Trump Administration Announces Tariff Relief for Farmers
A grain salesman displays soybeans in Greenville, Ohio. The threat of Chinese tariffs has led some buyers to cancel their orders. John Minchillo/The Associated Press
U.S. Secretary of Agriculture Sonny Perdue announced up to $12 billion in federal aid to farmers to offset the expected impact of tariffs China and other nations have imposed on U.S. agricultural products.
“This is a short-term solution to allow President Trump time to work on long-term trade deals to benefit agriculture and the entire U.S. economy,” Perdue said in a statement.
The Agriculture Department will provide payments to soybean, sorghum, corn, wheat, cotton, dairy and hog producers to help them manage swings in the market, according to an agency press release. The department will also buy up surplus affected commodities and work with the private sector to grow new export markets. The aid plan reportedly won’t require congressional approval.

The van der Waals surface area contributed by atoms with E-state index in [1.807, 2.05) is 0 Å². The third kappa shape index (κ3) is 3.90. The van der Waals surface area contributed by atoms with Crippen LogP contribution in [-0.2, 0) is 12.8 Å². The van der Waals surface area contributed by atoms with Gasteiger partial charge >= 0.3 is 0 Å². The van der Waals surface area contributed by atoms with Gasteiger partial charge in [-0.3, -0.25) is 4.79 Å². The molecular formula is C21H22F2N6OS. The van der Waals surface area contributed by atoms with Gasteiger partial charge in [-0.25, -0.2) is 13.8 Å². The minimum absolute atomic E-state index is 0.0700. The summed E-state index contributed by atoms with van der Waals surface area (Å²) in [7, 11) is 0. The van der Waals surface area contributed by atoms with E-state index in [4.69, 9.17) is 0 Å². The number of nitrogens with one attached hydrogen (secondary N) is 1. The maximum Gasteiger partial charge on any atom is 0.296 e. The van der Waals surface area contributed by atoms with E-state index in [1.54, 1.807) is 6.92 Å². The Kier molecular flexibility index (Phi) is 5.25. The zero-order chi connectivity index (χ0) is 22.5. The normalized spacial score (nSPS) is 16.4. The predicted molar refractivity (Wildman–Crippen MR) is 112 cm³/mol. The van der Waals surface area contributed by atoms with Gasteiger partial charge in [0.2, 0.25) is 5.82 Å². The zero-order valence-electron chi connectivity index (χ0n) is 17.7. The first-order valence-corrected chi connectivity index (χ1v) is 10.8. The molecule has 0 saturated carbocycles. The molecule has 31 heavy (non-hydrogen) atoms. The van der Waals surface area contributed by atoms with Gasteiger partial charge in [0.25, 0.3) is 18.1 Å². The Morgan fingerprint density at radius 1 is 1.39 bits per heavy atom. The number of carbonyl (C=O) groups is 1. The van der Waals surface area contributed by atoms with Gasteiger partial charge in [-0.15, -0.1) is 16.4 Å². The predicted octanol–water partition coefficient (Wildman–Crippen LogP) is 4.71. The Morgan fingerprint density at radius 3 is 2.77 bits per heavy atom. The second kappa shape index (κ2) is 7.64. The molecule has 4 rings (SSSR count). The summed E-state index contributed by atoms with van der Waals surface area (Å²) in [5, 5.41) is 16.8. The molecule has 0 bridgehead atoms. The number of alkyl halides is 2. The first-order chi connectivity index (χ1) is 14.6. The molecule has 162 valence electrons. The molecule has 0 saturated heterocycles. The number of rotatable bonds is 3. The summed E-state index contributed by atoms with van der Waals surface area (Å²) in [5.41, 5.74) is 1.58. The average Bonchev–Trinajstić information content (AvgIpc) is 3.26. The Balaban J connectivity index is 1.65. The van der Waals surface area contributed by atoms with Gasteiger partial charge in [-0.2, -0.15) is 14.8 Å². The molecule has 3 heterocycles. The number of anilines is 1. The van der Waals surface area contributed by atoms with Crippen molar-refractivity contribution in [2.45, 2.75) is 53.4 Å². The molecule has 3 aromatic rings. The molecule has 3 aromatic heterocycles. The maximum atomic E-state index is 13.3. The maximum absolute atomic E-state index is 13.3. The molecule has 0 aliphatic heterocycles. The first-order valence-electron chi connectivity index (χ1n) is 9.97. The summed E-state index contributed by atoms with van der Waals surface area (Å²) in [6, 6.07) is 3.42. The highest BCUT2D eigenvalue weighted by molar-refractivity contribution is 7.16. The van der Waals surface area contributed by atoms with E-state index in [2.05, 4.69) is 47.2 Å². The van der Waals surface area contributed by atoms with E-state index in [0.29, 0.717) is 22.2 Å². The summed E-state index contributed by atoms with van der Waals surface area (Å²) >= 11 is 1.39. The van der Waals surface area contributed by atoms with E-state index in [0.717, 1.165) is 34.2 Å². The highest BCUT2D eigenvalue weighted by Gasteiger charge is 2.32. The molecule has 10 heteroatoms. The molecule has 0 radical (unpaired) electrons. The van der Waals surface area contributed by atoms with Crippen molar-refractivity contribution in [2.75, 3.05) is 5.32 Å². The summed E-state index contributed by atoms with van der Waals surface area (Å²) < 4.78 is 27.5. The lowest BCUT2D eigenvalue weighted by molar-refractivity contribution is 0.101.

With farm incomes expected to fall this year, farmers say they’re particularly vulnerable to market shifts caused by the escalating trade war between the U.S. and its major trading partners.
Free trade advocates lost little time in criticizing the plan.
“This trade war is cutting the legs out from under farmers and White House’s ‘plan’ is to spend $12 billion on gold crutches,” U.S. Sen. Ben Sasse, Republican of Nebraska, said in a statement.
Farm groups, while expressing gratitude for the federal funds, said that they wanted the Trump administration to also relieve trade tensions.
“This announcement is substantial, but we cannot overstate the dire consequences that farmers and ranchers are facing in relation to lost export markets. Our emphasis continues to be on trade and restoring markets, and we will continue to push for a swift and sure end to the trade war and the tariffs impacting American agriculture,” American Farm Bureau Federation President Zippy Duvall said in a statement.
Politically, the plan might help assuage the tariff concerns of voters in farm-dependent states such as Missouri, North Dakota and Indiana, where U.S. Senate seats are being contested in November. The day of the announcement, the president delivered a speech in Kansas City at the Veterans of Foreign Wars of the United States National Convention. He didn’t announce the aid plan, but he did promise that his team was “making tremendous progress” on trade and that “farmers will be the biggest beneficiary.”
“Just be a little patient,” he said.
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